The use of a Hover-Platform in Bridge Construction

The use of a Hover-Platform in Bridge Construction

I was going through some old files recently and found the photograph below of one of the Avonmouth Bridge site hover-platforms.

There were two of these devices used to transport box girders from the assembly areas to their erection points on the site in the early 1970’s. This was the first time that the hover principle had been used in the construction of a major bridge

There had been a great deal of development work carried out on high-speed marine versions of the hovercraft through the 1960’s. These were quite complex self-propelled vehicles that required skirt systems, and airflow patterns, that would resist washout of the air cushion due to wave impact.

Carrying a typical steel box girder section the photograph shows one of the two Avonmouth hover-platforms made from; a simple structural frame; roofing sheets; a 250hp diesel engine; a 5ft centrifugal fan; an in-house designed and manufactured modular skirt system. Overall the platform measured 15m x 17m, and weighed around 30 tonnes including counter balance for the engine and fan. An air-cushion pressure of less than 1psi would lift an 80 tonne payload, 400mm clear of the ground.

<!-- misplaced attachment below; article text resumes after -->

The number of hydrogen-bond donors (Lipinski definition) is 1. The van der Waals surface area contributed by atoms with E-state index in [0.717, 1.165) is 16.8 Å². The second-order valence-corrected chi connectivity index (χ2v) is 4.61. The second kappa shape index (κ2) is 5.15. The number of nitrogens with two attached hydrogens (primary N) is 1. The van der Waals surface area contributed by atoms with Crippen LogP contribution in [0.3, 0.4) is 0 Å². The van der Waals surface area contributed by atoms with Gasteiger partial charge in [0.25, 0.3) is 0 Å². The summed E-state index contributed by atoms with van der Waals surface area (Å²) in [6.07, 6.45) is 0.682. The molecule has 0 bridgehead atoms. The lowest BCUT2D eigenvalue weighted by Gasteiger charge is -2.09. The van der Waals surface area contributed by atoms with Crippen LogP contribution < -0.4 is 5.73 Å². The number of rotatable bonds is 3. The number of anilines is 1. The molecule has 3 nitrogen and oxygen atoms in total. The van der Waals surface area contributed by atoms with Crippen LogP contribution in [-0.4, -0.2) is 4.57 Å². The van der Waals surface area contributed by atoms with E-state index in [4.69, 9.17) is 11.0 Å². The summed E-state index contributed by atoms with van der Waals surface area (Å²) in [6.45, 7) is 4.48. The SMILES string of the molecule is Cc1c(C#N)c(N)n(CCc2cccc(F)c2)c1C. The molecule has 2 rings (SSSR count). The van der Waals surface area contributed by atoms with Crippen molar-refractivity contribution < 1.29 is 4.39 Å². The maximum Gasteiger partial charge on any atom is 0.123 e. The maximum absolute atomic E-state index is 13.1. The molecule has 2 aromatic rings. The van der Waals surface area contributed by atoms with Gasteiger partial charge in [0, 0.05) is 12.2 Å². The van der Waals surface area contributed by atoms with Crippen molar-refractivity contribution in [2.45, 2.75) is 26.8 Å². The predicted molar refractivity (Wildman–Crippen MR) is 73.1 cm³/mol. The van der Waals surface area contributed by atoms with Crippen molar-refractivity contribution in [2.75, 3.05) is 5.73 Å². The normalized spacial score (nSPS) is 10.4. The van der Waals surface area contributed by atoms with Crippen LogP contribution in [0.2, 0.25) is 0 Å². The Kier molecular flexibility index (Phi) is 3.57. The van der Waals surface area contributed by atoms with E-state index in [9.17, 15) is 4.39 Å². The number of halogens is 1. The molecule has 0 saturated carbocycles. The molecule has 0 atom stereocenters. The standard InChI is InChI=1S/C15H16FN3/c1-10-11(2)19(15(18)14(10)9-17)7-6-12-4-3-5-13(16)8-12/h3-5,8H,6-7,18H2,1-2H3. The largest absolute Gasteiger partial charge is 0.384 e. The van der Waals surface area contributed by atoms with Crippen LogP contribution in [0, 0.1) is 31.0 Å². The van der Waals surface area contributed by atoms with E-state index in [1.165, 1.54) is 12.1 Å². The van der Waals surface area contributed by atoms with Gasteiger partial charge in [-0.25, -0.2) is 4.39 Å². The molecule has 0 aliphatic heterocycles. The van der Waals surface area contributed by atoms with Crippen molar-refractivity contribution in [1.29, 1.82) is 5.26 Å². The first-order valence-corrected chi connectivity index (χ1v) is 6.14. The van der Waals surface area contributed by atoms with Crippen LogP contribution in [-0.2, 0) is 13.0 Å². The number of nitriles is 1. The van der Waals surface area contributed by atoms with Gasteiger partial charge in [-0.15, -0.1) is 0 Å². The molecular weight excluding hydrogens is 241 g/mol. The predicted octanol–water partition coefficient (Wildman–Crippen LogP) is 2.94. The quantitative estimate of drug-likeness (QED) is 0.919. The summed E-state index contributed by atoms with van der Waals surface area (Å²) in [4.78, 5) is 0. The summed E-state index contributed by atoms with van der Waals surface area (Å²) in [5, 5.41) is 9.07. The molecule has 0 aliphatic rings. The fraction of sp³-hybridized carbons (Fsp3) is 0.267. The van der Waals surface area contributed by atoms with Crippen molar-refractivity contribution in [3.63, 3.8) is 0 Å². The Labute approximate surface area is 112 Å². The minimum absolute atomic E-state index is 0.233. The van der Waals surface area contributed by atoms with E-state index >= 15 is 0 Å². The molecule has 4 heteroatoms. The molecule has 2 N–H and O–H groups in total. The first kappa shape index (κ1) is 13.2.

The Avonmouth machines used only a peripheral skirt system that would contain a ‘mono-chamber” of pressurized air. Moving slowly over smooth ground these machines could carry relatively large payloads very efficiently.

When Fairfield Mabey were awarded the main contract for the construction of Avonmouth Bridge in 1969, the normal method for moving large items around a site was rail track and bogies.  For the Avonmouth project around a mile and a half of track would have been necessary to provide a main spine route and the various spurs and transfer tracks needed to go with it. On the north side of the river the line of the new bridge crossed a trunk road; a docks access road; and a regional railway line. A semi permanent system of rail tracks would have presented difficulties. The south side of the structure didn’t have any obstructions of a similar nature, but it was a flood plain, and the ground was very soft. The hover principle would deal with all of these problems.